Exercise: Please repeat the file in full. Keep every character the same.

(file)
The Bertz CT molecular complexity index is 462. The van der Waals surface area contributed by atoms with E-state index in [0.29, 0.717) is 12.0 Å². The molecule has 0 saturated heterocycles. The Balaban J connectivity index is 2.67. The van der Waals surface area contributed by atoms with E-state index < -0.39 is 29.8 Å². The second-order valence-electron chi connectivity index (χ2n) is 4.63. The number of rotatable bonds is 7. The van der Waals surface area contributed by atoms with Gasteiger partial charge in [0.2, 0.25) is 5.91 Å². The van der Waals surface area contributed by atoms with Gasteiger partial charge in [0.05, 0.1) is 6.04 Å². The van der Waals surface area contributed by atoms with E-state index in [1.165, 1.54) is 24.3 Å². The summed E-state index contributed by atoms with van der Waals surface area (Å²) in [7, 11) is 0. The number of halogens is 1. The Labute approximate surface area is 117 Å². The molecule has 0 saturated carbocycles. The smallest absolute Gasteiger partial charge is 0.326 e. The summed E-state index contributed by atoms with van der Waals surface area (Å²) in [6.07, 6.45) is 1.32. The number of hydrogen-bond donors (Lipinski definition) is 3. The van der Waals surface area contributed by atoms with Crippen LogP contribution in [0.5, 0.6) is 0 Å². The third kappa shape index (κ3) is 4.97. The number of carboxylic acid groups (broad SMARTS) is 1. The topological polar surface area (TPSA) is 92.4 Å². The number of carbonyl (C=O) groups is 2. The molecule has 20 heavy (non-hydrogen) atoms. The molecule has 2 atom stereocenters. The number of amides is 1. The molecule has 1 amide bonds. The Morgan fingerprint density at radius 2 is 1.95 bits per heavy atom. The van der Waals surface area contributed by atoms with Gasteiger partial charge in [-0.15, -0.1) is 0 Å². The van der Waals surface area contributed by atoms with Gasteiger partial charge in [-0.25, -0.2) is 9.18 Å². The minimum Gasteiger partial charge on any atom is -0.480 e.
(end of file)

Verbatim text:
The Bertz CT molecular complexity index is 462. The van der Waals surface area contributed by atoms with E-state index in [0.29, 0.717) is 12.0 Å². The molecule has 0 saturated heterocycles. The Balaban J connectivity index is 2.67. The van der Waals surface area contributed by atoms with E-state index < -0.39 is 29.8 Å². The second-order valence-electron chi connectivity index (χ2n) is 4.63. The number of rotatable bonds is 7. The van der Waals surface area contributed by atoms with Gasteiger partial charge in [0.2, 0.25) is 5.91 Å². The van der Waals surface area contributed by atoms with Gasteiger partial charge in [0.05, 0.1) is 6.04 Å². The van der Waals surface area contributed by atoms with E-state index in [1.165, 1.54) is 24.3 Å². The summed E-state index contributed by atoms with van der Waals surface area (Å²) in [7, 11) is 0. The number of halogens is 1. The Labute approximate surface area is 117 Å². The molecule has 0 saturated carbocycles. The smallest absolute Gasteiger partial charge is 0.326 e. The summed E-state index contributed by atoms with van der Waals surface area (Å²) in [6.07, 6.45) is 1.32. The number of hydrogen-bond donors (Lipinski definition) is 3. The van der Waals surface area contributed by atoms with Crippen LogP contribution in [0.5, 0.6) is 0 Å². The third kappa shape index (κ3) is 4.97. The number of carboxylic acid groups (broad SMARTS) is 1. The topological polar surface area (TPSA) is 92.4 Å². The number of carbonyl (C=O) groups is 2. The molecule has 20 heavy (non-hydrogen) atoms. The molecule has 2 atom stereocenters. The number of amides is 1. The molecule has 1 amide bonds. The Morgan fingerprint density at radius 2 is 1.95 bits per heavy atom. The van der Waals surface area contributed by atoms with Gasteiger partial charge in [-0.15, -0.1) is 0 Å². The van der Waals surface area contributed by atoms with Gasteiger partial charge in [-0.25, -0.2) is 9.18 Å². The minimum Gasteiger partial charge on any atom is -0.480 e.